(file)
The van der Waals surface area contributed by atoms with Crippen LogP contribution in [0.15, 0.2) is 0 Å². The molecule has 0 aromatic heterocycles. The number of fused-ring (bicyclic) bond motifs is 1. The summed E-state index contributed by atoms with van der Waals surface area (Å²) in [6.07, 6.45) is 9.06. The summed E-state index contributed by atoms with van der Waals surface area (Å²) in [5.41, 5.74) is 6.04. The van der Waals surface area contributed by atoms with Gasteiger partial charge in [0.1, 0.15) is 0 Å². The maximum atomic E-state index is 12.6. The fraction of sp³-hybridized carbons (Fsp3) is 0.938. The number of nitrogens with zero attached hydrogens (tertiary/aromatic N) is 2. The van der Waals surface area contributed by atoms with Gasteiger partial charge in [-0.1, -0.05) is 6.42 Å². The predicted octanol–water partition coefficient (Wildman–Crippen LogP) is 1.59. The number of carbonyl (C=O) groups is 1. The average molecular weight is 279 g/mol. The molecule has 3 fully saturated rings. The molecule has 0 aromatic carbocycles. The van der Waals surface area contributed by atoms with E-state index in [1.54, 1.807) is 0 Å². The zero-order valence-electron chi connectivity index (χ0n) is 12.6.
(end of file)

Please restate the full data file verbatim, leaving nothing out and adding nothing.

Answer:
The van der Waals surface area contributed by atoms with Crippen LogP contribution in [0.15, 0.2) is 0 Å². The molecule has 0 aromatic heterocycles. The number of fused-ring (bicyclic) bond motifs is 1. The summed E-state index contributed by atoms with van der Waals surface area (Å²) in [6.07, 6.45) is 9.06. The summed E-state index contributed by atoms with van der Waals surface area (Å²) in [5.41, 5.74) is 6.04. The van der Waals surface area contributed by atoms with Gasteiger partial charge in [0.1, 0.15) is 0 Å². The maximum atomic E-state index is 12.6. The fraction of sp³-hybridized carbons (Fsp3) is 0.938. The number of nitrogens with zero attached hydrogens (tertiary/aromatic N) is 2. The van der Waals surface area contributed by atoms with Gasteiger partial charge in [-0.1, -0.05) is 6.42 Å². The predicted octanol–water partition coefficient (Wildman–Crippen LogP) is 1.59. The number of carbonyl (C=O) groups is 1. The average molecular weight is 279 g/mol. The molecule has 3 fully saturated rings. The molecule has 0 aromatic carbocycles. The van der Waals surface area contributed by atoms with E-state index in [1.54, 1.807) is 0 Å². The zero-order valence-electron chi connectivity index (χ0n) is 12.6.